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  • Audit necessary to find the funding fair go

    2019 - 09.27

    AUSTRALIA is supposed to be the land of the fair go.
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    We’re supposed to be the nation that values, above all else, the idea that we’re mates, we’re equal, and when it comes to sharing our communal wealth around, fairness is the foundation principle on which that happens.

    Which is why the Federal Government’s $940 million community development grants program and the distribution of funds to communities across the country does not stand up well to scrutiny.

    A search of the 538 funded projects that appear on a list administered by the Department of Infrastructure and Regional Development shows that rather than being a nation of equals, we’re more a nation of winners and losers. The winners are marginal seats where the Coalition campaigned hard for votes at elections in 2013 and 2016.

    The losers are electorates like Hunter, Shortland and Newcastle, where Labor candidates were expected to win and the Coalition didn’t put much effort into election campaign promises.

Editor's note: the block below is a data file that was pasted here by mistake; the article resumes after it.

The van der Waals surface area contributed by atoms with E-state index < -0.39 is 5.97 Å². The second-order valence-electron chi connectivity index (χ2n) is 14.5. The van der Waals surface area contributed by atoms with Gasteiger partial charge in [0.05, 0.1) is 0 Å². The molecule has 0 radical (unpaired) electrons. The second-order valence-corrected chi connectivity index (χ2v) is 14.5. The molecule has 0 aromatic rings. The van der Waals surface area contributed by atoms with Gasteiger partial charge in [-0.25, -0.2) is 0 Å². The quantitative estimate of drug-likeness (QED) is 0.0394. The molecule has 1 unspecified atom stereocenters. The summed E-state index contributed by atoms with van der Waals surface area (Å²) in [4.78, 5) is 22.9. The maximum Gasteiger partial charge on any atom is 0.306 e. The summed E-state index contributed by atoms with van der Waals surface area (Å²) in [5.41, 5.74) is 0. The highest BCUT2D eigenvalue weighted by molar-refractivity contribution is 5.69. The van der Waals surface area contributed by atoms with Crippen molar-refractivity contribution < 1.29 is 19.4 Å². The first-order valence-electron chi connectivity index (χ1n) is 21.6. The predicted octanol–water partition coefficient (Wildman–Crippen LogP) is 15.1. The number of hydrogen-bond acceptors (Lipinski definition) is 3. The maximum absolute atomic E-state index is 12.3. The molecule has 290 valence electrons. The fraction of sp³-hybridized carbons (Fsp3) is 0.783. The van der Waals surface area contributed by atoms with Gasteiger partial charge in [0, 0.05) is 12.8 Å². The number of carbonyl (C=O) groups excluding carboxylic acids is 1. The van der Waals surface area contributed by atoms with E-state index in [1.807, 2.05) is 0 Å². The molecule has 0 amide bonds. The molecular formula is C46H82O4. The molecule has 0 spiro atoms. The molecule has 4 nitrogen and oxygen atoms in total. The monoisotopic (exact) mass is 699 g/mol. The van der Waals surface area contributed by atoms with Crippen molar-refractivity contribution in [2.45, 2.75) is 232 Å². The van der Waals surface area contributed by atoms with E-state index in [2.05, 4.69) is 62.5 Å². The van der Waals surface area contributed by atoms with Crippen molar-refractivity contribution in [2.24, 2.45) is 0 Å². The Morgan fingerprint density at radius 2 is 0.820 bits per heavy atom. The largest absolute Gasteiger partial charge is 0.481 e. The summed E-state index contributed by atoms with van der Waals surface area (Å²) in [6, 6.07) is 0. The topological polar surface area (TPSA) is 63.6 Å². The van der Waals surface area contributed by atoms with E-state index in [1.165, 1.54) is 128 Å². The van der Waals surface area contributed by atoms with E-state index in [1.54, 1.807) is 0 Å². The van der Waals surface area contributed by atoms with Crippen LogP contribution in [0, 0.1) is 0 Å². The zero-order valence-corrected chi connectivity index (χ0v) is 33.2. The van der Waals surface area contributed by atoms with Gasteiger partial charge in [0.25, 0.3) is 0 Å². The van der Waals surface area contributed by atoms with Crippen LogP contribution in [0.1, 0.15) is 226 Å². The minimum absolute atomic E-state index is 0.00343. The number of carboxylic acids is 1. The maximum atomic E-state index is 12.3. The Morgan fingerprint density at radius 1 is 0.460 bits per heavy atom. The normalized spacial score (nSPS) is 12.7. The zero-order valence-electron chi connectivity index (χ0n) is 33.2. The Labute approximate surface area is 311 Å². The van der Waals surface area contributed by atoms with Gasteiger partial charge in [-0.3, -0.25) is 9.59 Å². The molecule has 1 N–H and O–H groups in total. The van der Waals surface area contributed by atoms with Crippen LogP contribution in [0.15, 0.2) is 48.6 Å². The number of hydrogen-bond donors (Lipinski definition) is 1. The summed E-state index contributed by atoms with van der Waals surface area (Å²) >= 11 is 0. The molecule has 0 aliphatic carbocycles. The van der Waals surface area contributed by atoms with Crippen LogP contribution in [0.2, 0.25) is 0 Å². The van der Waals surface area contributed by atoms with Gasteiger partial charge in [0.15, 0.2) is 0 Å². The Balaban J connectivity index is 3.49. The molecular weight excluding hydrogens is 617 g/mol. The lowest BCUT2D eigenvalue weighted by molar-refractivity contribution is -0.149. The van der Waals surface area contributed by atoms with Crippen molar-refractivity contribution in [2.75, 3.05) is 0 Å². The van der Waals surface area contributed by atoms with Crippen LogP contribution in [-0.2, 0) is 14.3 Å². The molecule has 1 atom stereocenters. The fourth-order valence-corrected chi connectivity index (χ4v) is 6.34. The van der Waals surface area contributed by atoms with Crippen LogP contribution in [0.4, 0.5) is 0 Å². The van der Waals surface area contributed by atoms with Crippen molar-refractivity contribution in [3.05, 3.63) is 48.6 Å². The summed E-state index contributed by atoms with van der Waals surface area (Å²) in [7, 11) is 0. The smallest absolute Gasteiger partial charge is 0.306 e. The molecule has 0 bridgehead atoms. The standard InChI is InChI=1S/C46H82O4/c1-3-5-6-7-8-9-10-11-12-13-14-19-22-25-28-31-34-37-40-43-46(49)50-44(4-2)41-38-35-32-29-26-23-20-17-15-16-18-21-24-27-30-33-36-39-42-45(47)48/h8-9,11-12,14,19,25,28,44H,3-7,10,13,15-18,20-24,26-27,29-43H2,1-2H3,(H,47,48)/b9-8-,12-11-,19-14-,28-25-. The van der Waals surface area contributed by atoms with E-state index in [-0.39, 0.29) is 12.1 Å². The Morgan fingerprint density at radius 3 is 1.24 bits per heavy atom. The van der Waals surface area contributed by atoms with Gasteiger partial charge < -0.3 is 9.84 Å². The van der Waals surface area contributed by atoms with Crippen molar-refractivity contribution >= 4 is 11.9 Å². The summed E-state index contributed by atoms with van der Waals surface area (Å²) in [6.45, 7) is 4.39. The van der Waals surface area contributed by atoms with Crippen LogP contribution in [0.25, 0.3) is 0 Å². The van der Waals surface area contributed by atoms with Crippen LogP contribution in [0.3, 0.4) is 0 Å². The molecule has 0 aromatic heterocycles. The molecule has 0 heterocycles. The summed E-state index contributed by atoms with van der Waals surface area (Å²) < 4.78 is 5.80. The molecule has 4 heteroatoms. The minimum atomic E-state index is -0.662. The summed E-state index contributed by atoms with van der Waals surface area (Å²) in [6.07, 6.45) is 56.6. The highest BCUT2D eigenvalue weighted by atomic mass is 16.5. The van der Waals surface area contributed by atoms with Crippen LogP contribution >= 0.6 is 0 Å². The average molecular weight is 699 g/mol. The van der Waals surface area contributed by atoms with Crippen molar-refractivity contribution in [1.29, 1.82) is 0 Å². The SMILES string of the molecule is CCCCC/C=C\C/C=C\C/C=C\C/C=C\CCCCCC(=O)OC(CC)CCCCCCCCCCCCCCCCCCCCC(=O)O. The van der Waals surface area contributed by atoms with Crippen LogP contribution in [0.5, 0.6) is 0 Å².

There is no other way of looking at the allocation of community development grants to neighbouring regions like the Hunter and the Central Coast since 2014.

    The largest grant to the Hunter is $110,000. The total amount allocated to the region in the past three years is $305,000.

    The Central Coast, on the other hand, where the Coalition campaigned very hard for the marginal seats of Dobell and Robertson in 2013 and 2016, received more than $12 million over the same period.

    So far this year, in the wake of election promises made in 2016 before the Federal election the Coalition barely won,the Central Coast has seen work start on nearly $4 million in projects. The Hunter has seen two projects funded, for $160,000 –a skate park and sports facilities.

    Labor’s regional spokesperson Stephen Jones has asked Australian Auditor-General Grant Hehir to audit the program, based on similar funding imbalances in seats across the country.

    Newcastle MP Sharon Claydon agrees. While no politician is keen to be seen as the one who would begrudge any community Federal funding, Ms Claydon is also aware that one of the quickest ways to erode public trust in the political process is for people to see proof that politics takes precedence over community need.

    An audit is timely and necessary.

    Issue: 38,590.

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